When will he play again? Can he compete against the current generation of world-beaters? Can his body withstand the rigors of a full PGA Tour schedule? Should Jim Furyk make him a captain’s pick now or wait to see if he should be driving a vice captain’s golf cart instead?

Little is certain when it comes to Woods, and the over-sized question mark goes to ... the guy in red and black.

After Further Review Chalice. In April, Lexi Thompson endured a heartbreaking loss at the ANA Inspiration, the byproduct of a surreal ruling that arrived a day late via a viewer e-mail and cost the would-be winner a major championship.

The entire event was so unsavory that the USGA and R&A made not one but two alterations to the rules and created a “working group” to avoid similar snafus in the future.

That working group – it turns out the U.S. Ryder Cup team has some sort of copyright on “task force” – initially issued a decision that introduced a “reasonable judgment” and a “naked eye” standard to video reviews, and last week the rule makers kept the changes coming.

The new protocols on video review will now include an official to monitor tournament broadcasts and ended the practice of allowing fans to call in, or in this case e-mail, possible infractions to officials. The USGA and R&A also eliminated the two-stroke penalty for players who sign incorrect scorecards when the player is unaware of the penalty.

While all this might be a step in the right direction, it does nothing to change Thompson’s fate. The AFR Chalice won’t change the harsh reality, but at least it will serve as a reminder of how she helped altered the rulemaking landscape.

Nothing Runs Like a Deere Award. Nothing gets fans fired up like officials turning fields of fescue rough into hay on the eve of a major championship, and the USGA’s decision to do some 11th-hour trimming at Erin Hills in June certainly caught many by surprise.

Officials said the nip/tuck on four holes was in reaction to a particularly foreboding forecast that never materialized, and the maintenance drew the ire of some players.

“We have 60 yards from left line to right line,” Rory McIlroy said. “You’ve got 156 of the best players in the world here; if we can’t hit it within that avenue, you might as well pack your bags and go home.”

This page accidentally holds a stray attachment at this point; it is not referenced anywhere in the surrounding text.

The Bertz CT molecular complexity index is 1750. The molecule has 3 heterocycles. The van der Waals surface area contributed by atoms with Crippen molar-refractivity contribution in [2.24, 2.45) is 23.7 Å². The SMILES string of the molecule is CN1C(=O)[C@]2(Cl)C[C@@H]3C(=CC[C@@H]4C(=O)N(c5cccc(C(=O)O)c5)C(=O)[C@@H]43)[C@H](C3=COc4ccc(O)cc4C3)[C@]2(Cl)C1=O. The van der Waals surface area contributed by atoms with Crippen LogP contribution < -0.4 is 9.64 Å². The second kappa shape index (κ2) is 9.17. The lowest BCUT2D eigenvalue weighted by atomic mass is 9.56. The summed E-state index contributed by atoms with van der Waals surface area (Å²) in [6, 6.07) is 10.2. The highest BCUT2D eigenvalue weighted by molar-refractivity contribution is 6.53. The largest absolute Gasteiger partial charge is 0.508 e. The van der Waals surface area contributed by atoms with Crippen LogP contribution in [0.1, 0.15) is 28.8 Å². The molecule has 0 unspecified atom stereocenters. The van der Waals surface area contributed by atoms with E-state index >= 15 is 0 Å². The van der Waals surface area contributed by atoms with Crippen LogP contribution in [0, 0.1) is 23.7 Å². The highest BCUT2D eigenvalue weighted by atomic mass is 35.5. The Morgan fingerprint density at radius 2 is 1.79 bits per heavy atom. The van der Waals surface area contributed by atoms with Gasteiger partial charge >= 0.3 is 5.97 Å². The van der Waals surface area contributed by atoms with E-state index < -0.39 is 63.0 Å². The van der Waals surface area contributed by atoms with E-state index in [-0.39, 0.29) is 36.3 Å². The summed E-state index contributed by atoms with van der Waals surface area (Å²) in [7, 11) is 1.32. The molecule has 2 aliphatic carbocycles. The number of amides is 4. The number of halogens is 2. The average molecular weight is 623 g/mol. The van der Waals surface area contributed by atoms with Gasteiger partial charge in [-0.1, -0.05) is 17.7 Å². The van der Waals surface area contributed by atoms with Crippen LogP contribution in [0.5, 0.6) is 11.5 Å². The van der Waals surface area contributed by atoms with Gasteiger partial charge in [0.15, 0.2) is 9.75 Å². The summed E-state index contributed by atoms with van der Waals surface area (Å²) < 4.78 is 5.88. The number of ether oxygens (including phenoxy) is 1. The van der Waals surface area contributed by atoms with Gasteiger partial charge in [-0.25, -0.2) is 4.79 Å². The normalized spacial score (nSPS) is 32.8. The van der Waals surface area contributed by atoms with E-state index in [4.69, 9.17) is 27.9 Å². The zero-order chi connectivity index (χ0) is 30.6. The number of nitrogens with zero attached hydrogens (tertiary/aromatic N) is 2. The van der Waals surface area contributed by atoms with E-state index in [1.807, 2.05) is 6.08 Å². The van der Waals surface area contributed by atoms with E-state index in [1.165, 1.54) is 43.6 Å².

The record low scoring at the U.S. Open – winner Brooks Koepka finished with a 16-under total – didn’t help ease the fervor and had some questioning whether the softer side of the USGA has gone a bit too far?

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Podcast: Daly takes big pride in 'Little John'

By Golf Channel DigitalDecember 14, 2017, 5:28 pm

John Daly is a two-time major champion, but the newest trophy in his household belongs to someone else.

That’s because Daly’s son, 14-year-old Little John “LJ” Daly, rallied to capture an IJGT junior golf event over the weekend. The younger Daly birdied the first extra hole to win a five-person playoff at Harbour Town Golf Links, site of the PGA Tour’s RBC Heritage.

Daly recently sat down for a Golf Channel podcast to describe what it’s like to cheer for his son and PNC Father-Son Challenge partner, share the unique challenge presented by the upcoming Diamond Resorts Invitational and reflect on some of the notable highs of a career that has now spanned more than 25 years.

Sneds starts slowly in Masters invite bid

By Will GrayDecember 14, 2017, 4:22 pm

Brandt Snedeker flew halfway around the world in search of a Masters invite, but after one round of the Indonesian Masters it appears he'll likely return home empty-handed.

Snedeker made only two birdies during his opening round in Indonesia, shooting an even-par 72 that left him in a tie for 77th and 10 shots behind leader Justin Rose. This is the final OWGR-rated event of 2017, and as a result it has drawn several notable entrants, including Snedeker, who hope to crack the top 50 in the world rankings by year's end to secure a trip to Augusta National.

Full-field scores from the Indonesian Masters

Snedeker started the year ranked No. 28, but after missing five months because of injury he entered the week ranked No. 51 and is projected to slip even further by the end of the month. As a result, he likely needs a top-3 finish in order to secure a return to the Masters, which he has missed only once since 2007.

World No. 55 Dylan Frittelli also struggled, shooting a 4-over 76 in the opening round, while No. 56 Kiradech Aphibarnrat is tied for 14th at 4 under. Yusaku Miyazato, currently 58th in the world, is tied for ninth and five shots behind Rose.

Should Snedeker and the other hopefuls fail to crack the top 50 by the end of the year, two paths to the Masters remain: win a full-point event on the PGA Tour in early 2018 or be inside the top 50 in the world rankings when the final cutoff is made on March 25.